Comments on Profile Post by Stone Cold Robert House

  1. Stone Cold Robert House
    Stone Cold Robert House
    So you know, considering how people in general react to whatever surprise outbreak is latest, I'm thinking it's a great time to start spreading the idea that public health officials need to be focusing on vectors of disease and not just developing cures and vaccines. For many diseases (including the zika virus, which has been discussed in recent status updates) it will most likely take years for one to be...
    Feb 15, 2016
  2. Stone Cold Robert House
    Stone Cold Robert House
    ... available, if ever. And of course, this isn't the last surprise epidemic the world will face. But mosquito eradication can begin *today*. It may seem like a drastic step to some, but selecting certain species of disease carrying mosquitoes for total eradication will save MILLIONS of lives in the future. We will never get ahead of all the pathogens that could potentially lead to epidemics and...
    Feb 15, 2016
  3. Stone Cold Robert House
    Stone Cold Robert House
    ... pandemics. We can, however, make it permanently less likely that we will be infected by many of those pathogens in the future. I am obviously not talking about all mosquitoes - that level of extinction would have unpredictable consequences. But there are two genres of mosquito (out of the dozens that exist) which we are interested in destroying - Anopheles and Aedes aegypti. Anopheles transmits...
    Feb 15, 2016
  4. Stone Cold Robert House
    Stone Cold Robert House
    ... malaria, which kills 0.6 - 1.2 million people per year. Aedes aegypti transmit zika virus, dengue fever, and yellow fever. There are some very promising proposals out there to eradicate those two while leaving other mosquitoes alone. The other mosquitoes would fill the gap, and all animals that eat mosquitoes are perfectly fine with that. So we could wipe out these diseases with little to no impact on nature.
    Feb 15, 2016
  5. zegh8578
    zegh8578
    Not a bad idea in itself, except one point you mention yourself - the overall consequences are unknown - the second is, how would we specifically exterminate one type of mosquito? Haven't humanity tried this with a ton of pests, and always end up killing, well... everything in that vicinity? We humans generally like to kill our problems, so why has this not allready been tried?
    Feb 15, 2016
  6. Stone Cold Robert House
    Stone Cold Robert House
    Wrong on both accounts. First, this isn't the 1970s where we can only spray pesticides and hope it works - nowadays, we have genetic engineering, and VERY effective techniques like releasing sterile males of the species in question, and since females only mate with them once they end up not reproducing at all.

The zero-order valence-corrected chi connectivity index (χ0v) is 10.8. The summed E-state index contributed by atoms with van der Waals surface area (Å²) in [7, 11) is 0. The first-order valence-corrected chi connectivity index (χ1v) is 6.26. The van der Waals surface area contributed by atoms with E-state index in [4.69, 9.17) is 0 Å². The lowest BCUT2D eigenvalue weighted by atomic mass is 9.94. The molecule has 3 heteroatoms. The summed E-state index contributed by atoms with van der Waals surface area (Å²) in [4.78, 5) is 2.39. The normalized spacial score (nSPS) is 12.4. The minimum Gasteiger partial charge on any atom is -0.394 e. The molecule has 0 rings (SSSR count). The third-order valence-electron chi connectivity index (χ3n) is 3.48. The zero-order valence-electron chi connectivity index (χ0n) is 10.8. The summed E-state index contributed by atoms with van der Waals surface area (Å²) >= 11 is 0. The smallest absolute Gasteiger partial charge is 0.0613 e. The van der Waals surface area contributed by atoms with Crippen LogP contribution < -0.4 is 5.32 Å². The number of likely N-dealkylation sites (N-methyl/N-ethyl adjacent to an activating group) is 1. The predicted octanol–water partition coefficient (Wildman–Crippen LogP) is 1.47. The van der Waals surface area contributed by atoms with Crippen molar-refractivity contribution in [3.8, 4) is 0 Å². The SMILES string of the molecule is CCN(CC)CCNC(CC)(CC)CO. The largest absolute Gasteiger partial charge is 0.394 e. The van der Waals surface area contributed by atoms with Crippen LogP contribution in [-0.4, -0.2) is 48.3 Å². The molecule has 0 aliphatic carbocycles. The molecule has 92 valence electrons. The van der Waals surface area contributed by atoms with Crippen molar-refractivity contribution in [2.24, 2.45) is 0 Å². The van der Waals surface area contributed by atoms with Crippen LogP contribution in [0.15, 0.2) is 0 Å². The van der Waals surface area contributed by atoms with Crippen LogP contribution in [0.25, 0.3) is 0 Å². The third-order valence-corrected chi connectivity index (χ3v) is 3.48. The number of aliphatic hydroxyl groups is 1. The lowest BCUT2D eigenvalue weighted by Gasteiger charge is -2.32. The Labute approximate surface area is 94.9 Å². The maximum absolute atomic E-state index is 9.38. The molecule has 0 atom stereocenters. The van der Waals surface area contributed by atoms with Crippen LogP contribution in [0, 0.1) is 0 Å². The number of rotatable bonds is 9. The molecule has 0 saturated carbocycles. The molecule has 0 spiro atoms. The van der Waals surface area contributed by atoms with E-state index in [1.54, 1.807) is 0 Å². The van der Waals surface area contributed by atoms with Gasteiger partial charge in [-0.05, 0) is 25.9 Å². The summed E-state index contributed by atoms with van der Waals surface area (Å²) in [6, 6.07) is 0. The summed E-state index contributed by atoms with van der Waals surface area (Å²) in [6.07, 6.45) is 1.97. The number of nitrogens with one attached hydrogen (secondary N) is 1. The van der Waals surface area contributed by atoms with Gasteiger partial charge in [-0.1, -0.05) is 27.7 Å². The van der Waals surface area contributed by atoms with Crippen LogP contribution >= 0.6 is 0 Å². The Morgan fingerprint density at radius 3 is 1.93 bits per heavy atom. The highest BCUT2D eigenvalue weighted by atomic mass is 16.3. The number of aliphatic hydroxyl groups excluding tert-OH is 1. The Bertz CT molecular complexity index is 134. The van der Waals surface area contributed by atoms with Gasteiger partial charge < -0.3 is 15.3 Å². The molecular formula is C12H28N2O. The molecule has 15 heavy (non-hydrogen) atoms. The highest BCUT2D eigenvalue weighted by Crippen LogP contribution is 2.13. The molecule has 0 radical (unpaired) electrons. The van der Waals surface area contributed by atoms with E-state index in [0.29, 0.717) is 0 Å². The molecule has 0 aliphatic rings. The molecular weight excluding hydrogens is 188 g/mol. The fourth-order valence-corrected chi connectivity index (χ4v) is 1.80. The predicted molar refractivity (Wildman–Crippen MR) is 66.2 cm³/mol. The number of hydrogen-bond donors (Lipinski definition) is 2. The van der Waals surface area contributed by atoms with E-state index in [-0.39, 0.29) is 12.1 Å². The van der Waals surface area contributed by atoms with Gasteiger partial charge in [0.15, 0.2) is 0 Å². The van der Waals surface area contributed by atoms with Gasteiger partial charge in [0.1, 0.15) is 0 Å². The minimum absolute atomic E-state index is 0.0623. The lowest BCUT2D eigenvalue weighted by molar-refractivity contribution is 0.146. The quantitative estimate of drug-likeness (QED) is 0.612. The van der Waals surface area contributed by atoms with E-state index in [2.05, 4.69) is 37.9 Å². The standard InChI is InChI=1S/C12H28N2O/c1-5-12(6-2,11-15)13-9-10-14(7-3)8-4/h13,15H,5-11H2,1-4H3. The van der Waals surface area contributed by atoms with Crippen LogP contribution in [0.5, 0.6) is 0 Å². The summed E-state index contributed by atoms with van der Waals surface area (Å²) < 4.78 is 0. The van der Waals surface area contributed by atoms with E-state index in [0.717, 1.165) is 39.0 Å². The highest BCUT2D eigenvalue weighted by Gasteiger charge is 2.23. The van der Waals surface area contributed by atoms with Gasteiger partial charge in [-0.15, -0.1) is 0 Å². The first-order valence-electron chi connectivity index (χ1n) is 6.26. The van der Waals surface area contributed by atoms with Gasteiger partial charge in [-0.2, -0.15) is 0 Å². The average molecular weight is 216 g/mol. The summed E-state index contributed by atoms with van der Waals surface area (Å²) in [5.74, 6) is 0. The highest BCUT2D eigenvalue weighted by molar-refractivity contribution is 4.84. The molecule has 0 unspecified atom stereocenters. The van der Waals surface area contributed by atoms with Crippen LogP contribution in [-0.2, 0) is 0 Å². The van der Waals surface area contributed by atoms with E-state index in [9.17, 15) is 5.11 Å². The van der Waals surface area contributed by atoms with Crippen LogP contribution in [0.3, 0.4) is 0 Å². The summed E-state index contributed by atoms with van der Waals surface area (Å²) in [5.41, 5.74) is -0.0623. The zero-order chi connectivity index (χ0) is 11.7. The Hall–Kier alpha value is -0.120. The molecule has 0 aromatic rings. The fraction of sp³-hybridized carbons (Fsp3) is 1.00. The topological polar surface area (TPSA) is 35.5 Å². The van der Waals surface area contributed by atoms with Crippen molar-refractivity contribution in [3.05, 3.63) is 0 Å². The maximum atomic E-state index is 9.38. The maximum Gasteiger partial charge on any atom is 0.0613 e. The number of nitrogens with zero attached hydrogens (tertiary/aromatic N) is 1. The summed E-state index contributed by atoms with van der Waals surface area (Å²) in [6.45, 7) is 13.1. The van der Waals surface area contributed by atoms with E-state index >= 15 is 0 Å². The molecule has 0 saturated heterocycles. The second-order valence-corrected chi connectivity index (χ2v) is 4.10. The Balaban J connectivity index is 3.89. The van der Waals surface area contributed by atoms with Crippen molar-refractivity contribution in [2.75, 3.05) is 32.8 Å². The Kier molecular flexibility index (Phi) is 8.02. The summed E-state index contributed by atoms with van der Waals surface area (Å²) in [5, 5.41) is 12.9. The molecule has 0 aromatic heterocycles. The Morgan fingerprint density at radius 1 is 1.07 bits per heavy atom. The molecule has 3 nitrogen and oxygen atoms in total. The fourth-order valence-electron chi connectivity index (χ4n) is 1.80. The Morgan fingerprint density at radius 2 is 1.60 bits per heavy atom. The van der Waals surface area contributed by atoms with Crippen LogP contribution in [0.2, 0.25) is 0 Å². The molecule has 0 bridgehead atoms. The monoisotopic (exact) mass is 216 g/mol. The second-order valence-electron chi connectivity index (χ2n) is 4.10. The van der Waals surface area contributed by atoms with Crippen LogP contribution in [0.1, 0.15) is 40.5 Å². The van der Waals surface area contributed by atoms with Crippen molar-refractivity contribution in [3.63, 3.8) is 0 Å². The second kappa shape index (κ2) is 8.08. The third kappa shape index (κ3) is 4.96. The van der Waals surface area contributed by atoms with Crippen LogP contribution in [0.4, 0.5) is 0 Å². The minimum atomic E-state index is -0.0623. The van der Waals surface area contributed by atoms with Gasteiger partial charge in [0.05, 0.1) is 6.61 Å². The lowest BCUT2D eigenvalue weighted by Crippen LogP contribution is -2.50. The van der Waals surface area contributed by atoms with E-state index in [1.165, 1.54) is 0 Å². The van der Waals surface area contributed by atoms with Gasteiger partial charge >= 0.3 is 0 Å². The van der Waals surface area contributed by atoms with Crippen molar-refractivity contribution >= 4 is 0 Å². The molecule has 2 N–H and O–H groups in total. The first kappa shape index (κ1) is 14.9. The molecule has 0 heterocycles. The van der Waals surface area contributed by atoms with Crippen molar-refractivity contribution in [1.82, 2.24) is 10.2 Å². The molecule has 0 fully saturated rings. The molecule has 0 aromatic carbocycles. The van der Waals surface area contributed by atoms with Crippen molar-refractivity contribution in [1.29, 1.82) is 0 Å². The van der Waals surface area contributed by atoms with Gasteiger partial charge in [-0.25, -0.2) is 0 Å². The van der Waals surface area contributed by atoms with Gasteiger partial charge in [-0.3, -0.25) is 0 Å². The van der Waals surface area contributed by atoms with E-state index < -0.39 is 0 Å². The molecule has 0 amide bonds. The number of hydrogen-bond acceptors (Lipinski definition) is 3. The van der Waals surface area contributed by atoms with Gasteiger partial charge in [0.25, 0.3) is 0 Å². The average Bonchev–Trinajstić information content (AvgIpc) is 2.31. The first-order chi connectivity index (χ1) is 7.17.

Feb 15, 2016
  7. Stone Cold Robert House
    Stone Cold Robert House
    Second, this HAS been tried, and *it works*. It's just not been done on a larger scale because it's expensive to make those mosquitoes (and thus takes more time) but if there was an international investment into it, that would quickly become a non-issue.
    Feb 15, 2016
  8. Stone Cold Robert House
    Stone Cold Robert House
    Also. Mosquitoes don't really interact with the ecosystem by pollinating or anything like that. They don't control another species population. And their biomass is so small they really aren't sustaining...
    Feb 15, 2016
  9. Stone Cold Robert House
    Stone Cold Robert House
    ... any other species - animals that have them as part of their diet, like bats, mostly eat flies and other, harmless mosquito types. The two genres I mentioned are some of the few species that could go extinct with literally no negative ecological impact, and MASSIVE benefits to human society.
    Feb 15, 2016
  10. zegh8578
    zegh8578
    Huh, so it comes down to something as silly as cost. It always does... (this - mark my words - will be what prevents us from ever exploring space, even if it came down to salvation of humanity: cost!) Do you have specific examples of deliberately exterminated host animal species? Local extinction, or complete?
    Feb 15, 2016
  11. Stone Cold Robert House
    Stone Cold Robert House
    Back when the Panama Canal was being constructed, one of the most extensive sanitary campaigns in history was conducted in order to prevent mosquitoes from depositing their eggs, vastly reducing malaria and eradicating yellow fever from the region. That's the biggest example I can think of.
    Feb 15, 2016
    zegh8578 likes this.
  12. zegh8578
    zegh8578
    Malaria is still a gigantic killer though, but I guess it would be worth the attempt to at least try something similar, as in localized erradications. Complete erradication would be humongously ambitious, especially since one would sabotage only small percentages of each years reproductions :I
    Feb 15, 2016
  13. Stone Cold Robert House
    Stone Cold Robert House
    Absolutely. The biggest obstacle is that these things take a lot of time and effort. Look at the Gates foundation - amazing work, eradicating multiple diseases all over the world, but it's not just because they have a lot of money, but because they work smart and know what they're doing. If we want results, that's exactly what we need, not just money, but a lot of dedication, planning and intelligence.
    Feb 15, 2016